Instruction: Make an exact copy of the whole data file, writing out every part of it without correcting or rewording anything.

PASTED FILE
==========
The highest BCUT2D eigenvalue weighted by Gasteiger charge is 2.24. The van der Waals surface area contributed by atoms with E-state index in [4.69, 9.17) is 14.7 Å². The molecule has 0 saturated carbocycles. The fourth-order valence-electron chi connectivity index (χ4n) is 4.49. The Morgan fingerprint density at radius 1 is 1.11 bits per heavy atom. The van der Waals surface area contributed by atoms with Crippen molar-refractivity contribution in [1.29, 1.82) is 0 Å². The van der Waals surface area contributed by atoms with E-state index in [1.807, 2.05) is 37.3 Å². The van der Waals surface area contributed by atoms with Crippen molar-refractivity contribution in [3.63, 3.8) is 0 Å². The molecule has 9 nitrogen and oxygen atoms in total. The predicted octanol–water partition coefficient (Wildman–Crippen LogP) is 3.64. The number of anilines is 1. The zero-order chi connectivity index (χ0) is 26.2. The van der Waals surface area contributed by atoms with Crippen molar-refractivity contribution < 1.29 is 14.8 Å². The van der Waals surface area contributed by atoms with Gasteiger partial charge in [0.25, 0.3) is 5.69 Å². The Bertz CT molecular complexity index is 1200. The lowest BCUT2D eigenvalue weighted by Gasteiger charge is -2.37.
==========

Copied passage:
The highest BCUT2D eigenvalue weighted by Gasteiger charge is 2.24. The van der Waals surface area contributed by atoms with E-state index in [4.69, 9.17) is 14.7 Å². The molecule has 0 saturated carbocycles. The fourth-order valence-electron chi connectivity index (χ4n) is 4.49. The Morgan fingerprint density at radius 1 is 1.11 bits per heavy atom. The van der Waals surface area contributed by atoms with Crippen molar-refractivity contribution in [1.29, 1.82) is 0 Å². The van der Waals surface area contributed by atoms with E-state index in [1.807, 2.05) is 37.3 Å². The van der Waals surface area contributed by atoms with Crippen molar-refractivity contribution in [3.63, 3.8) is 0 Å². The molecule has 9 nitrogen and oxygen atoms in total. The predicted octanol–water partition coefficient (Wildman–Crippen LogP) is 3.64. The number of anilines is 1. The zero-order chi connectivity index (χ0) is 26.2. The van der Waals surface area contributed by atoms with Crippen molar-refractivity contribution < 1.29 is 14.8 Å². The van der Waals surface area contributed by atoms with Gasteiger partial charge in [0.25, 0.3) is 5.69 Å². The Bertz CT molecular complexity index is 1200. The lowest BCUT2D eigenvalue weighted by Gasteiger charge is -2.37.